Climate Change Connections: Blooming beauty

Even our favorite flowers take a hit when it comes to global warming and climate change.


“A flower does not use words to announce its arrival; it just blooms.” –Matshona Dhliwayo

Think of all the occasions where flowers set a certain desired tone: weddings, funerals, christenings, birthdays, anniversaries, hospital stays, commemorations, holidays, home decor, receptions, proms, and even at the Kentucky Derby, as the winning horse is blanketed in roses. Think of how people relate to flowers by naming a child after a flower they love. 

It is striking how flowers are essential to the human experience, which is true in all cultures. They reign supreme in silence, yet they speak to all civilizations with dazzling eloquence. 

Emily Coulter, the owner of Morrice Florist, a popular and successful flower shop on the Vineyard, had this to say about the dramatic relationship of flowers and people: “Flowers are a quiet gift of connection. They whisper, ‘I love you, I am here for you, I’m sorry you are hurting, I am proud of you.’ When flowers are gifted, they help us feel seen and loved. They hold a powerful vibrancy written in every petal, that can heal a broken heart or celebrate a momentous milestone.” She added, “Now with the threats of climate change, all of us must be on board about this, or we will lose our precious flowers.”

Abrupt weather changes are a threat to flowering. They can force plants to migrate, or even go extinct. Heatwaves are becoming increasingly frequent. When followed by mild weather, then a cold spell, the changes can cause frost damage and “false springs.” Warming has led to shifts in the plant community’s peak flowering time, altering the traditional rhythm of ecosystems. These earlier blooming periods can have significant consequences for plants, animals, and the pollinators that rely upon one another for reproductive success. Bees and other pollinators become out of sync with the plants they pollinate, affecting pollinator survival and plant reproduction. 

Climate change has put at risk the very foundation of flowering and its role in the planet. Pollinators are being seriously threatened. Changes in temperatures affect floral nectar and scent, and drought changes the volume of nectar and its chemical composition, resulting in reduced pollination.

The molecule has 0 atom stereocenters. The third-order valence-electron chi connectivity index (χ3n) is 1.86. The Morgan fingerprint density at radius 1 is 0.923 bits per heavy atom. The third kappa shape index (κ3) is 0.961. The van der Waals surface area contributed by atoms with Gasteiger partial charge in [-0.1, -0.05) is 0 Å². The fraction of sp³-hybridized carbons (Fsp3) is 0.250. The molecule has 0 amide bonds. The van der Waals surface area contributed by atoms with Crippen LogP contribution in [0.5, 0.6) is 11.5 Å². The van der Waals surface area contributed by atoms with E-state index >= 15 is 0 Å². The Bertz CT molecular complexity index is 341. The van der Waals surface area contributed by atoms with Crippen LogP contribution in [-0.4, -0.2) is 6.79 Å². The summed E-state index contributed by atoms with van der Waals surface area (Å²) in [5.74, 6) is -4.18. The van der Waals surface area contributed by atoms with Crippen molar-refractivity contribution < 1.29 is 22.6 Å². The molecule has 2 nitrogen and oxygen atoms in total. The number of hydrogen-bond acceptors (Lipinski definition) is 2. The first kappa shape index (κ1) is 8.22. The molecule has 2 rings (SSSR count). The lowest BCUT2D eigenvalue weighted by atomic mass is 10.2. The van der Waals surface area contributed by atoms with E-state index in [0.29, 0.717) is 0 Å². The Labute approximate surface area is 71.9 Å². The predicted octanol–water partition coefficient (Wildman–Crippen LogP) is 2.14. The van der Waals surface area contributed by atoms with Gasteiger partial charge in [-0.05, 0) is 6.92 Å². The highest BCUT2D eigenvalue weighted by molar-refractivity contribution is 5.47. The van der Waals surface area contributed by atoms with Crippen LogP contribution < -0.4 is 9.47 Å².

In short, climate change contributes to a decline in pollinator populations. Increased rainfall can change blooming times, and heavy rainfall can cause pollinators to become inactive. They are losing places to feed and breed because of overdevelopment, loss of natural landscapes, and pesticide use. Deforestation and agriculture expansion are global concerns for the pollinator population. 

In response to changes, some flowers darken their skin to protect themselves from radiation. The increase in flower pigmentation helps keep pollen from baking, but without the usual coloration contrast, flowers can be less attractive to passing pollinators, and the flower could be missed entirely.

From a human perspective, bees are crucial to our planetary health and survival. As pollinators, they are responsible for about a third of the food we eat. Yet bee populations worldwide are declining due to climate change. Carbon emissions are resulting in temperature extremes that are causing habitat loss and an increase in parasitic mites and predators that thrive in warmer temperatures. Wildfires can destroy pollinators’ nests, and impact their ability to navigate. Colony collapse disorder and shifts in weather and winds make bees less efficient. Bees are impacted in big ways by all these threatening conditions.

Plants and pollinators support life, and climate change could impact the ability of insects to pollinate plants. Our flower world could become seriously depleted.

It’s not all doomsday, however. Notice the word “could” is used more often than “will.” True, we are facing tipping points. Time is of the essence. But we can meet these challenges if we face them together. We love flowers, they speak volumes to us, and we hear their cry, “Work with Mother Nature!” 

The best way to work with Mother Nature is to plant native species — plants more suitable to the local (though changing) climate and soil conditions. You can learn to work with Mother Nature at the upcoming Climate Action Fair, Sunday, May 19, from 12 to 4 pm, at the Agricultural Hall. There will be lots of information at the fair about how to make your garden and yard climate-friendly. 

You can attend these panel discussions: 

12:15 pm: Landscaping with Native Plants — Why

1:15 pm: Landscaping with Native Plants — How

You can also schedule a native plant expert from BiodiversityWorks’ Natural Neighbors to visit your yard to give you tips.

Visit the Vineyard Conservation Society’s website to learn about their Vineyard Lawn Movement: Visit the Polly Hill Arboretum and learn about native plants: Email Doris Ward at

For more information on the Climate Action Fair, go to